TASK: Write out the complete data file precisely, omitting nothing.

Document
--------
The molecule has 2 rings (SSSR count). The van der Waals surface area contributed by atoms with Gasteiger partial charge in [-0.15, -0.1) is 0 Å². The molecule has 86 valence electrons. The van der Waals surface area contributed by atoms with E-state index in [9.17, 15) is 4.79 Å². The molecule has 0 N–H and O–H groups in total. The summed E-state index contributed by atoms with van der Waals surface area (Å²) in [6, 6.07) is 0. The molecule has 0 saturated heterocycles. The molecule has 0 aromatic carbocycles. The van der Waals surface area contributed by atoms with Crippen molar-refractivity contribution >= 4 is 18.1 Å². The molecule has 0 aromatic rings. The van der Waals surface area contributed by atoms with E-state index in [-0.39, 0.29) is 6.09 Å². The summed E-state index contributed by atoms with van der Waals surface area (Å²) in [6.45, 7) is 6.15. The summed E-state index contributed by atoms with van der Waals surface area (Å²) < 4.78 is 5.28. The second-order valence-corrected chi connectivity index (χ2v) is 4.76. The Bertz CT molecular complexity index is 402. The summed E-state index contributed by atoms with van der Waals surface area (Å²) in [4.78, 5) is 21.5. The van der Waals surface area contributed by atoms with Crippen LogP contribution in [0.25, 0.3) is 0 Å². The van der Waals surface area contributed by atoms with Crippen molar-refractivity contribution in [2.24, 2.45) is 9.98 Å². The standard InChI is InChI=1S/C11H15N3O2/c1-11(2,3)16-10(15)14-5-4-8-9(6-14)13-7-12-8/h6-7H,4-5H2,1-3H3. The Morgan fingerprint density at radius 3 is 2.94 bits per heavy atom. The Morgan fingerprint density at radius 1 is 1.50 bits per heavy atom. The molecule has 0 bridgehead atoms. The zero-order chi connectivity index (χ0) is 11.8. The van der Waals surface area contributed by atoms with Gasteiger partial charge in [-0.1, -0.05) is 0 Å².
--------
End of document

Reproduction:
The molecule has 2 rings (SSSR count). The van der Waals surface area contributed by atoms with Gasteiger partial charge in [-0.15, -0.1) is 0 Å². The molecule has 86 valence electrons. The van der Waals surface area contributed by atoms with E-state index in [9.17, 15) is 4.79 Å². The molecule has 0 N–H and O–H groups in total. The summed E-state index contributed by atoms with van der Waals surface area (Å²) in [6, 6.07) is 0. The molecule has 0 saturated heterocycles. The molecule has 0 aromatic carbocycles. The van der Waals surface area contributed by atoms with Crippen molar-refractivity contribution >= 4 is 18.1 Å². The molecule has 0 aromatic rings. The van der Waals surface area contributed by atoms with E-state index in [-0.39, 0.29) is 6.09 Å². The summed E-state index contributed by atoms with van der Waals surface area (Å²) in [6.45, 7) is 6.15. The summed E-state index contributed by atoms with van der Waals surface area (Å²) < 4.78 is 5.28. The second-order valence-corrected chi connectivity index (χ2v) is 4.76. The Bertz CT molecular complexity index is 402. The summed E-state index contributed by atoms with van der Waals surface area (Å²) in [4.78, 5) is 21.5. The van der Waals surface area contributed by atoms with Crippen LogP contribution in [0.25, 0.3) is 0 Å². The van der Waals surface area contributed by atoms with Crippen molar-refractivity contribution in [2.24, 2.45) is 9.98 Å². The standard InChI is InChI=1S/C11H15N3O2/c1-11(2,3)16-10(15)14-5-4-8-9(6-14)13-7-12-8/h6-7H,4-5H2,1-3H3. The Morgan fingerprint density at radius 3 is 2.94 bits per heavy atom. The Morgan fingerprint density at radius 1 is 1.50 bits per heavy atom. The molecule has 0 bridgehead atoms. The zero-order chi connectivity index (χ0) is 11.8. The van der Waals surface area contributed by atoms with Gasteiger partial charge in [-0.1, -0.05) is 0 Å².